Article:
Thursday, October 16, 2008

Things not to say...

when you're debating a law professor who's much, much better than you are at packing a lot of information into a 90-second answer:

"All of the details need to be known."

Obama clearly had his Ayers and ACORN monologues memorized, but McCain set them up with a helluva softball straight line. "We need to hear the full extent." "All of the details need to be known."

However many minutes later, Obama looked like the opposite of someone engaged in a cover-up. Rattling off the resumes of the Annenberg Board was a nice touch.

More generally, as Matt Yglesias notes here,
McCain had some okay jabs at Obama that I think impressed some of the CNN panelists and, especially, got the conservative ones jazzed up. But he used a lot of right-wing echo-chamber jargon, never explaining what he meant about trial lawyers and scare-quote “health” and so forth.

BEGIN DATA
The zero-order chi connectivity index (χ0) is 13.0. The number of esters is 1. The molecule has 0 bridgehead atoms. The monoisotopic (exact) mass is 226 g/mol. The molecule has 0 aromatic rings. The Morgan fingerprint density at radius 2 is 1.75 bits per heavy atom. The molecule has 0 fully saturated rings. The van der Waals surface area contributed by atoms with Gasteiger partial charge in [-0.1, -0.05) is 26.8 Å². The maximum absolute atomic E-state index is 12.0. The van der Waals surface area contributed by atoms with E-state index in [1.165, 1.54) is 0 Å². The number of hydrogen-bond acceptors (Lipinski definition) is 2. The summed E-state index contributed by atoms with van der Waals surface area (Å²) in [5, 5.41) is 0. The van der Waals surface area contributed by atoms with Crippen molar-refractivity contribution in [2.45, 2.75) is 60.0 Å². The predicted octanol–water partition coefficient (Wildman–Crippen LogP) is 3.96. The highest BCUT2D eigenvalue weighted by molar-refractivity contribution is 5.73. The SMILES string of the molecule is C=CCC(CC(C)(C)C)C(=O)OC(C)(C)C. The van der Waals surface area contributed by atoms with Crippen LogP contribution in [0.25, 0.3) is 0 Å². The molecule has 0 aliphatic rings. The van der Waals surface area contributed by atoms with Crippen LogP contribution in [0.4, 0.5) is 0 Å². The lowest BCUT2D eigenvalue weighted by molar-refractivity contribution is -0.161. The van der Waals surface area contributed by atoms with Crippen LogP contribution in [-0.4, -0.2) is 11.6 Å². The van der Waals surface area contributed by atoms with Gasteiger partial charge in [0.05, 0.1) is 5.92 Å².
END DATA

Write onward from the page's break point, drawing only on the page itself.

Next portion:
As a result, we sometimes had the very weird dynamic of McCain sputtering out an attack that the average voter didn't understand at all, because it was all phrased in conservative-political-insider shorthand, and then Obama giving one of his dense information-packed answers in which he first had to explain to the audience what the hell McCain was talking about before rebutting it. The CNN pundits, in their down-on-Obama period before the poll results came in and told them to be up-on-Obama, kept using "professorial" as an insult. (Compare also: McCain's use during the debate of "eloquent" as an insult.) Now, I recognize all the ways in which "professorial" isn't the ideal mode for political discourse. You wouldn't want a lecture as an inaugural address. But Obama's ability to pack every sixty- or ninety-second unit full of information and explanation, compared with McCain's almost Palin-like or Bush-like repetition of the two or three keywords he had for any answer ("spread the wealth!") was professorial, and, I thought, devastatingly effective.